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Solutions for Chapter 1.6: Equations and Inequalities Involving Absolute Value

Full solutions for College Algebra | 9th Edition

ISBN: 9780321716811

Solutions for Chapter 1.6: Equations and Inequalities Involving Absolute Value

Solutions for Chapter 1.6
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Textbook: College Algebra
Edition: 9
Author: Michael Sullivan
ISBN: 9780321716811

This expansive textbook survival guide covers the following chapters and their solutions. Since 95 problems in chapter 1.6: Equations and Inequalities Involving Absolute Value have been answered, more than 37319 students have viewed full step-by-step solutions from this chapter. College Algebra was written by and is associated to the ISBN: 9780321716811. Chapter 1.6: Equations and Inequalities Involving Absolute Value includes 95 full step-by-step solutions. This textbook survival guide was created for the textbook: College Algebra, edition: 9.

Key Math Terms and definitions covered in this textbook
  • Associative Law (AB)C = A(BC).

    Parentheses can be removed to leave ABC.

  • Cofactor Cij.

    Remove row i and column j; multiply the determinant by (-I)i + j •

  • Commuting matrices AB = BA.

    If diagonalizable, they share n eigenvectors.

  • Echelon matrix U.

    The first nonzero entry (the pivot) in each row comes in a later column than the pivot in the previous row. All zero rows come last.

  • Graph G.

    Set of n nodes connected pairwise by m edges. A complete graph has all n(n - 1)/2 edges between nodes. A tree has only n - 1 edges and no closed loops.

  • Incidence matrix of a directed graph.

    The m by n edge-node incidence matrix has a row for each edge (node i to node j), with entries -1 and 1 in columns i and j .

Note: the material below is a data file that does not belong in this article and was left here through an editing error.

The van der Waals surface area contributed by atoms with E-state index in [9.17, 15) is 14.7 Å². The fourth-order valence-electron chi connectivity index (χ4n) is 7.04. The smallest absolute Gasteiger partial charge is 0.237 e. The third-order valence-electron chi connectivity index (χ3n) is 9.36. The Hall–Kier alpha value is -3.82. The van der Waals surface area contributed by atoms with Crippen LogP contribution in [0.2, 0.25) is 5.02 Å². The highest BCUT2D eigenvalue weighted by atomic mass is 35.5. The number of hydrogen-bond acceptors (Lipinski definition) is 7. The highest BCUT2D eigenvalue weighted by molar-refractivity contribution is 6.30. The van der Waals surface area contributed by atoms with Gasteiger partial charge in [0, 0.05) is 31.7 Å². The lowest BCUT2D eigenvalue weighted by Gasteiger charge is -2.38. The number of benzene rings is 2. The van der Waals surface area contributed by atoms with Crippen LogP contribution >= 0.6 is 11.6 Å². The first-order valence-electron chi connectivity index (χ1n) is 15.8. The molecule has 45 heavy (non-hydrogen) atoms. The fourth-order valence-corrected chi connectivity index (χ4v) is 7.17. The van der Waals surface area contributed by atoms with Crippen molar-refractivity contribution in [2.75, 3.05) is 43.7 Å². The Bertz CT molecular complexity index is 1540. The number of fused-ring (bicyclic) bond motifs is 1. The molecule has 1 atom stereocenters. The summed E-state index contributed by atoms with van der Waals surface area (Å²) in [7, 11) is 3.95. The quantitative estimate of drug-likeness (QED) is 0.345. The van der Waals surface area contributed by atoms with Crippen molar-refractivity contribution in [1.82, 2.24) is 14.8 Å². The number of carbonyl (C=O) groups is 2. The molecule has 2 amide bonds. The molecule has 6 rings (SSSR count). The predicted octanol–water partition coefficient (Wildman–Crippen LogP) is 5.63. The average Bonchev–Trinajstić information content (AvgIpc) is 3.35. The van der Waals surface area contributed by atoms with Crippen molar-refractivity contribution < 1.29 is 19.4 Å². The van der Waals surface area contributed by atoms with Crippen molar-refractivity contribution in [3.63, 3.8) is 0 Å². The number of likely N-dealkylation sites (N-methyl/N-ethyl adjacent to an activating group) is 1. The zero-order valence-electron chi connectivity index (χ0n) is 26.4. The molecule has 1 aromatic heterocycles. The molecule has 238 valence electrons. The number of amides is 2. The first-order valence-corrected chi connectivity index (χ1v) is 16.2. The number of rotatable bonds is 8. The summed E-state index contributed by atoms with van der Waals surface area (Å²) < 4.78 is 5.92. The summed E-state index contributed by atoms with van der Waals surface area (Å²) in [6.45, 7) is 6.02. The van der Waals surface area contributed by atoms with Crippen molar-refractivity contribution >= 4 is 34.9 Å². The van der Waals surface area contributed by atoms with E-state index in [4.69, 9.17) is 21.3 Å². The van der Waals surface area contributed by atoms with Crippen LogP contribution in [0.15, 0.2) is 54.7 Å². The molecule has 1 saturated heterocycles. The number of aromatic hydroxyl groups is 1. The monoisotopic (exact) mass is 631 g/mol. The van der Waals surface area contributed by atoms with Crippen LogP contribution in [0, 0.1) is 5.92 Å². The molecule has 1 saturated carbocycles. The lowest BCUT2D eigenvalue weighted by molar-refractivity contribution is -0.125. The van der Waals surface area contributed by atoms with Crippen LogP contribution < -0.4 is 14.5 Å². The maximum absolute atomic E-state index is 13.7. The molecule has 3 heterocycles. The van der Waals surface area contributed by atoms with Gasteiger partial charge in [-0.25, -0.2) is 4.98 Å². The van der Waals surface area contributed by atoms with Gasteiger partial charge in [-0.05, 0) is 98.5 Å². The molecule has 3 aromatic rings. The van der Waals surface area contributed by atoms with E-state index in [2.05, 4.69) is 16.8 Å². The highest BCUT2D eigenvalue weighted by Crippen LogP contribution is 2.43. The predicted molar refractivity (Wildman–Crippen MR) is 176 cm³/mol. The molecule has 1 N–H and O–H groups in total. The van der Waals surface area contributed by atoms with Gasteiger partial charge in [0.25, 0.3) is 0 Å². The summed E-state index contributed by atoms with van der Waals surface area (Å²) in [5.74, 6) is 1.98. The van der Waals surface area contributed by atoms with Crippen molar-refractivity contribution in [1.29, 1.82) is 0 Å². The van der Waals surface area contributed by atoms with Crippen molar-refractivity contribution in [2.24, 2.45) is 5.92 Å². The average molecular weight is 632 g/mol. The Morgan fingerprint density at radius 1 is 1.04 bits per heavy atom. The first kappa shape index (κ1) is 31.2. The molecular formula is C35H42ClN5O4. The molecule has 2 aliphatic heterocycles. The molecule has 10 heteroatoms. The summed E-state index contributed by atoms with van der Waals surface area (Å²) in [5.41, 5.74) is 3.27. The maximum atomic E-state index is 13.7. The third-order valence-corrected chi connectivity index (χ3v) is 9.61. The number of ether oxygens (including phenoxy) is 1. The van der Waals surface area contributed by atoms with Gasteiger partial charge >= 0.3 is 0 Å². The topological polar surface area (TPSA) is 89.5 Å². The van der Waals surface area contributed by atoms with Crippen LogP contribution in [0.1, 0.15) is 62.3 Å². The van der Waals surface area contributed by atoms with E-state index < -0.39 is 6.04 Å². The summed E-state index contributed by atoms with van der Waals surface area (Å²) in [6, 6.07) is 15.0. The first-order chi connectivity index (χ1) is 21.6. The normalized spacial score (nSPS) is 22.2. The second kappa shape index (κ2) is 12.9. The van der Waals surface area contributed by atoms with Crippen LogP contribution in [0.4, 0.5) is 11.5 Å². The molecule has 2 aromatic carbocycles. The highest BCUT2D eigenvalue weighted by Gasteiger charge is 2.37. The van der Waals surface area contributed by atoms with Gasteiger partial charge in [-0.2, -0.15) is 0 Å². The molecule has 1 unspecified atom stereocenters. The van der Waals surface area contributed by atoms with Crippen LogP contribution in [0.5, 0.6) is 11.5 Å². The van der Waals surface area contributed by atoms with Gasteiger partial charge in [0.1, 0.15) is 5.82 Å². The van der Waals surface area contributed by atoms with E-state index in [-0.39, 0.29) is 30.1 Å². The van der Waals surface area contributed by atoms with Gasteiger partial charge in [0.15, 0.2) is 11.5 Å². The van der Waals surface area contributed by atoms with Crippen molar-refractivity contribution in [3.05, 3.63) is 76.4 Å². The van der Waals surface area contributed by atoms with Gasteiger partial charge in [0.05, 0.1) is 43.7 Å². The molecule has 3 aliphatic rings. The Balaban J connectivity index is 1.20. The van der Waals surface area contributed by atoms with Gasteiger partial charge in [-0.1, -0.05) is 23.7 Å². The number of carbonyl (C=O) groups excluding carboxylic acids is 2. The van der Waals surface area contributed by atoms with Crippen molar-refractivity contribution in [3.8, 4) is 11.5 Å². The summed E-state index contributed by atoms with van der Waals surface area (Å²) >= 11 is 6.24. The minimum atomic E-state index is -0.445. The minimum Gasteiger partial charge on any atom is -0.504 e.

• Krylov subspace Kj(A, b).

    The subspace spanned by b, Ab, ... , Aj-Ib. Numerical methods approximate A -I b by x j with residual b - Ax j in this subspace. A good basis for K j requires only multiplication by A at each step.

  • Linear transformation T.

    Each vector V in the input space transforms to T (v) in the output space, and linearity requires T(cv + dw) = c T(v) + d T(w). Examples: Matrix multiplication A v, differentiation and integration in function space.

  • Minimal polynomial of A.

    The lowest degree polynomial with meA) = zero matrix. This is peA) = det(A - AI) if no eigenvalues are repeated; always meA) divides peA).

  • Orthogonal subspaces.

    Every v in V is orthogonal to every w in W.

  • Orthonormal vectors q 1 , ... , q n·

    Dot products are q T q j = 0 if i =1= j and q T q i = 1. The matrix Q with these orthonormal columns has Q T Q = I. If m = n then Q T = Q -1 and q 1 ' ... , q n is an orthonormal basis for Rn : every v = L (v T q j )q j •

  • Plane (or hyperplane) in Rn.

    Vectors x with aT x = O. Plane is perpendicular to a =1= O.

  • Polar decomposition A = Q H.

    Orthogonal Q times positive (semi)definite H.

  • Pseudoinverse A+ (Moore-Penrose inverse).

    The n by m matrix that "inverts" A from column space back to row space, with N(A+) = N(AT). A+ A and AA+ are the projection matrices onto the row space and column space. Rank(A +) = rank(A).

  • Rank r (A)

    = number of pivots = dimension of column space = dimension of row space.

  • Row space C (AT) = all combinations of rows of A.

    Column vectors by convention.

  • Spanning set.

    Combinations of VI, ... ,Vm fill the space. The columns of A span C (A)!

  • Spectrum of A = the set of eigenvalues {A I, ... , An}.

    Spectral radius = max of IAi I.

  • Unitary matrix UH = U T = U-I.

    Orthonormal columns (complex analog of Q).

  • Vector v in Rn.

    Sequence of n real numbers v = (VI, ... , Vn) = point in Rn.